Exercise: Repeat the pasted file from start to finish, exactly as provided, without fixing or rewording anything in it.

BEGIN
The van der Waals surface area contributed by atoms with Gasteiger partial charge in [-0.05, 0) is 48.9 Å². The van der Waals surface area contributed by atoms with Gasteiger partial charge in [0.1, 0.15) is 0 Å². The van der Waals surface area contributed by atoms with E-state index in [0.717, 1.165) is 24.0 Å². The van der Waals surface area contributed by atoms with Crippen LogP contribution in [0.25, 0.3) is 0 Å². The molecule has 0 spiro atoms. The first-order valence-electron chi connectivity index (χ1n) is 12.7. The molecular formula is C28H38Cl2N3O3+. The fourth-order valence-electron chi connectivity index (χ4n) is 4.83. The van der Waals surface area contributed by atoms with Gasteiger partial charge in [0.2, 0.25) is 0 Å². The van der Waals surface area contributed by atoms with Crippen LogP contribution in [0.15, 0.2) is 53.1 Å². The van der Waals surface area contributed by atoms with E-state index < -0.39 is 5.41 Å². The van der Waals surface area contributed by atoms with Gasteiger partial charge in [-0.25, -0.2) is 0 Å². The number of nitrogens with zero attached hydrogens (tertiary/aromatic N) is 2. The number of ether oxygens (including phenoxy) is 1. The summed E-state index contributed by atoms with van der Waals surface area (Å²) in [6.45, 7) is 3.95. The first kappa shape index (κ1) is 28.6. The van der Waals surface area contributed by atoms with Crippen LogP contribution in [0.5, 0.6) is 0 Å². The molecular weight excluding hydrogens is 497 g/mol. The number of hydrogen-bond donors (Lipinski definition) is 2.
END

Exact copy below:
The van der Waals surface area contributed by atoms with Gasteiger partial charge in [-0.05, 0) is 48.9 Å². The van der Waals surface area contributed by atoms with Gasteiger partial charge in [0.1, 0.15) is 0 Å². The van der Waals surface area contributed by atoms with E-state index in [0.717, 1.165) is 24.0 Å². The van der Waals surface area contributed by atoms with Crippen LogP contribution in [0.25, 0.3) is 0 Å². The molecule has 0 spiro atoms. The first-order valence-electron chi connectivity index (χ1n) is 12.7. The molecular formula is C28H38Cl2N3O3+. The fourth-order valence-electron chi connectivity index (χ4n) is 4.83. The van der Waals surface area contributed by atoms with Gasteiger partial charge in [0.2, 0.25) is 0 Å². The van der Waals surface area contributed by atoms with Crippen LogP contribution in [0.15, 0.2) is 53.1 Å². The van der Waals surface area contributed by atoms with E-state index < -0.39 is 5.41 Å². The van der Waals surface area contributed by atoms with Gasteiger partial charge in [-0.25, -0.2) is 0 Å². The number of nitrogens with zero attached hydrogens (tertiary/aromatic N) is 2. The number of ether oxygens (including phenoxy) is 1. The summed E-state index contributed by atoms with van der Waals surface area (Å²) in [6.45, 7) is 3.95. The first kappa shape index (κ1) is 28.6. The van der Waals surface area contributed by atoms with Crippen LogP contribution in [0.5, 0.6) is 0 Å². The molecular weight excluding hydrogens is 497 g/mol. The number of hydrogen-bond donors (Lipinski definition) is 2.